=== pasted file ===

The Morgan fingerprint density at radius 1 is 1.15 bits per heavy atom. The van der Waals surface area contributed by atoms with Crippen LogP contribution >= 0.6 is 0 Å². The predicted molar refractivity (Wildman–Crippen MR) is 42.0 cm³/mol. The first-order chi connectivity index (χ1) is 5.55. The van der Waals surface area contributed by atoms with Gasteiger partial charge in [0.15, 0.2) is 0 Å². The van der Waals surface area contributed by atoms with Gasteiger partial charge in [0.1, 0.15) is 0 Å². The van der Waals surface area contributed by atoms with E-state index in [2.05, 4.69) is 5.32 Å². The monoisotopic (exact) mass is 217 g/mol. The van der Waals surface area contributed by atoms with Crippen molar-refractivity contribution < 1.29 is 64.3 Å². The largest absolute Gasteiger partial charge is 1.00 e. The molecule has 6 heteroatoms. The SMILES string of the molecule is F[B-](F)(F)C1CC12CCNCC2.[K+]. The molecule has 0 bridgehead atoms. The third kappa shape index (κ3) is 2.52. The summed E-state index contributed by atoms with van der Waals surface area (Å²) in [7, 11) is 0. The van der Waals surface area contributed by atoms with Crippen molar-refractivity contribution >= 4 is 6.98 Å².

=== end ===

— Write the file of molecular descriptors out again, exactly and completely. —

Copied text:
The Morgan fingerprint density at radius 1 is 1.15 bits per heavy atom. The van der Waals surface area contributed by atoms with Crippen LogP contribution >= 0.6 is 0 Å². The predicted molar refractivity (Wildman–Crippen MR) is 42.0 cm³/mol. The first-order chi connectivity index (χ1) is 5.55. The van der Waals surface area contributed by atoms with Gasteiger partial charge in [0.15, 0.2) is 0 Å². The van der Waals surface area contributed by atoms with Gasteiger partial charge in [0.1, 0.15) is 0 Å². The van der Waals surface area contributed by atoms with E-state index in [2.05, 4.69) is 5.32 Å². The monoisotopic (exact) mass is 217 g/mol. The van der Waals surface area contributed by atoms with Crippen molar-refractivity contribution < 1.29 is 64.3 Å². The largest absolute Gasteiger partial charge is 1.00 e. The molecule has 6 heteroatoms. The SMILES string of the molecule is F[B-](F)(F)C1CC12CCNCC2.[K+]. The molecule has 0 bridgehead atoms. The third kappa shape index (κ3) is 2.52. The summed E-state index contributed by atoms with van der Waals surface area (Å²) in [7, 11) is 0. The van der Waals surface area contributed by atoms with Crippen molar-refractivity contribution >= 4 is 6.98 Å².